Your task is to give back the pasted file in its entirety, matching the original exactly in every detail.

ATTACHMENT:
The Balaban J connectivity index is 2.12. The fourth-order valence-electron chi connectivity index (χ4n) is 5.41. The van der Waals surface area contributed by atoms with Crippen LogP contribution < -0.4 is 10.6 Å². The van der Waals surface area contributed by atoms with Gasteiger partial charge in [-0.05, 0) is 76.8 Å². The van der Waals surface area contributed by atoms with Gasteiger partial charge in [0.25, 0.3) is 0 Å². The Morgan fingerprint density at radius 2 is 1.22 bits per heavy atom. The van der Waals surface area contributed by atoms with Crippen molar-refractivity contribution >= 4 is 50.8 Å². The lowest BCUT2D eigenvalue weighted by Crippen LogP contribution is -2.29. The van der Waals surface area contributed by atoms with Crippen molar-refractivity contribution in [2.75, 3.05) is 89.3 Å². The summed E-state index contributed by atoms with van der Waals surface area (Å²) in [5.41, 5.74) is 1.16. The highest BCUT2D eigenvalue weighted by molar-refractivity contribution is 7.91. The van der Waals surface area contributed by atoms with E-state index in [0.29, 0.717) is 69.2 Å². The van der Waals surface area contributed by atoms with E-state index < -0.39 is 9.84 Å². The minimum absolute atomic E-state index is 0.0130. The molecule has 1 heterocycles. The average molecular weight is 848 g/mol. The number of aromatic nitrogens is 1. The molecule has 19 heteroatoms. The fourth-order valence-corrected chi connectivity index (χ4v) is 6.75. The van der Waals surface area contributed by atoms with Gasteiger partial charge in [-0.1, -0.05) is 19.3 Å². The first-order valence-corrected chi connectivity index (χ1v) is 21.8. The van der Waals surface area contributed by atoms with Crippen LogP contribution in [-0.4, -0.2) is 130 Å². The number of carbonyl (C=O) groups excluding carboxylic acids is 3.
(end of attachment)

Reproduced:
The Balaban J connectivity index is 2.12. The fourth-order valence-electron chi connectivity index (χ4n) is 5.41. The van der Waals surface area contributed by atoms with Crippen LogP contribution < -0.4 is 10.6 Å². The van der Waals surface area contributed by atoms with Gasteiger partial charge in [-0.05, 0) is 76.8 Å². The van der Waals surface area contributed by atoms with Gasteiger partial charge in [0.25, 0.3) is 0 Å². The Morgan fingerprint density at radius 2 is 1.22 bits per heavy atom. The van der Waals surface area contributed by atoms with Crippen molar-refractivity contribution >= 4 is 50.8 Å². The lowest BCUT2D eigenvalue weighted by Crippen LogP contribution is -2.29. The van der Waals surface area contributed by atoms with Crippen molar-refractivity contribution in [2.75, 3.05) is 89.3 Å². The summed E-state index contributed by atoms with van der Waals surface area (Å²) in [5.41, 5.74) is 1.16. The highest BCUT2D eigenvalue weighted by molar-refractivity contribution is 7.91. The van der Waals surface area contributed by atoms with E-state index in [0.29, 0.717) is 69.2 Å². The van der Waals surface area contributed by atoms with E-state index < -0.39 is 9.84 Å². The minimum absolute atomic E-state index is 0.0130. The molecule has 1 heterocycles. The average molecular weight is 848 g/mol. The number of aromatic nitrogens is 1. The molecule has 19 heteroatoms. The fourth-order valence-corrected chi connectivity index (χ4v) is 6.75. The van der Waals surface area contributed by atoms with Gasteiger partial charge in [-0.1, -0.05) is 19.3 Å². The first-order valence-corrected chi connectivity index (χ1v) is 21.8. The van der Waals surface area contributed by atoms with Crippen LogP contribution in [-0.4, -0.2) is 130 Å². The number of carbonyl (C=O) groups excluding carboxylic acids is 3.